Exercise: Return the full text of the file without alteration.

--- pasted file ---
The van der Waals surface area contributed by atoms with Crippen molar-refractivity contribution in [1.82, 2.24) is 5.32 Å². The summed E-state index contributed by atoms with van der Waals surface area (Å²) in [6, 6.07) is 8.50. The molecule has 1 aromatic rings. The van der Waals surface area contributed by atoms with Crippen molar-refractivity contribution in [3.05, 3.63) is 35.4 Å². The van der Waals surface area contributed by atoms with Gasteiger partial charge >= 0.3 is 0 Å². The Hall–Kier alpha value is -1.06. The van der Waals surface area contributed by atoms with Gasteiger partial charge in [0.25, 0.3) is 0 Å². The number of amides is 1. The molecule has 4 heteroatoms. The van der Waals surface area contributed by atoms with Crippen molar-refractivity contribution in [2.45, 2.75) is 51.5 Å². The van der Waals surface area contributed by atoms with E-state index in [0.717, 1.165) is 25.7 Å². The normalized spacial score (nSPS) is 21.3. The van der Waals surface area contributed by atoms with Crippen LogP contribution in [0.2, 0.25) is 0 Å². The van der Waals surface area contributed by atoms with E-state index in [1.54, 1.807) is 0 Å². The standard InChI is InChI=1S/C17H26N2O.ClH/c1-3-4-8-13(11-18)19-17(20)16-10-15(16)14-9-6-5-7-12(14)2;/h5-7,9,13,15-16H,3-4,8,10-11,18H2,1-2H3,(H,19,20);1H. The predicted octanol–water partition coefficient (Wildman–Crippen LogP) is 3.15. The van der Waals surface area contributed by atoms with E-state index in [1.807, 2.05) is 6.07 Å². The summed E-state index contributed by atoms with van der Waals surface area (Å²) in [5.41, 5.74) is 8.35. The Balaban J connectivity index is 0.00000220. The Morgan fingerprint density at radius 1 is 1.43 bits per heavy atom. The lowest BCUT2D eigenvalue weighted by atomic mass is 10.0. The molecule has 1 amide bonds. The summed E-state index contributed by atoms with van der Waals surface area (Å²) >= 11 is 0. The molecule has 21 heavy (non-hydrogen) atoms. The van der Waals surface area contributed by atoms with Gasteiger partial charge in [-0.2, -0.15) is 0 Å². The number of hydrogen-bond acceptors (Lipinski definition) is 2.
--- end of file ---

The van der Waals surface area contributed by atoms with Crippen molar-refractivity contribution in [1.82, 2.24) is 5.32 Å². The summed E-state index contributed by atoms with van der Waals surface area (Å²) in [6, 6.07) is 8.50. The molecule has 1 aromatic rings. The van der Waals surface area contributed by atoms with Crippen molar-refractivity contribution in [3.05, 3.63) is 35.4 Å². The van der Waals surface area contributed by atoms with Gasteiger partial charge >= 0.3 is 0 Å². The Hall–Kier alpha value is -1.06. The van der Waals surface area contributed by atoms with Gasteiger partial charge in [0.25, 0.3) is 0 Å². The number of amides is 1. The molecule has 4 heteroatoms. The van der Waals surface area contributed by atoms with Crippen molar-refractivity contribution in [2.45, 2.75) is 51.5 Å². The van der Waals surface area contributed by atoms with E-state index in [0.717, 1.165) is 25.7 Å². The normalized spacial score (nSPS) is 21.3. The van der Waals surface area contributed by atoms with Crippen LogP contribution in [0.2, 0.25) is 0 Å². The van der Waals surface area contributed by atoms with E-state index in [1.54, 1.807) is 0 Å². The standard InChI is InChI=1S/C17H26N2O.ClH/c1-3-4-8-13(11-18)19-17(20)16-10-15(16)14-9-6-5-7-12(14)2;/h5-7,9,13,15-16H,3-4,8,10-11,18H2,1-2H3,(H,19,20);1H. The predicted octanol–water partition coefficient (Wildman–Crippen LogP) is 3.15. The van der Waals surface area contributed by atoms with E-state index in [1.807, 2.05) is 6.07 Å². The summed E-state index contributed by atoms with van der Waals surface area (Å²) in [5.41, 5.74) is 8.35. The Balaban J connectivity index is 0.00000220. The Morgan fingerprint density at radius 1 is 1.43 bits per heavy atom. The lowest BCUT2D eigenvalue weighted by atomic mass is 10.0. The molecule has 1 amide bonds. The summed E-state index contributed by atoms with van der Waals surface area (Å²) >= 11 is 0. The molecule has 21 heavy (non-hydrogen) atoms. The van der Waals surface area contributed by atoms with Gasteiger partial charge in [-0.2, -0.15) is 0 Å². The number of hydrogen-bond acceptors (Lipinski definition) is 2.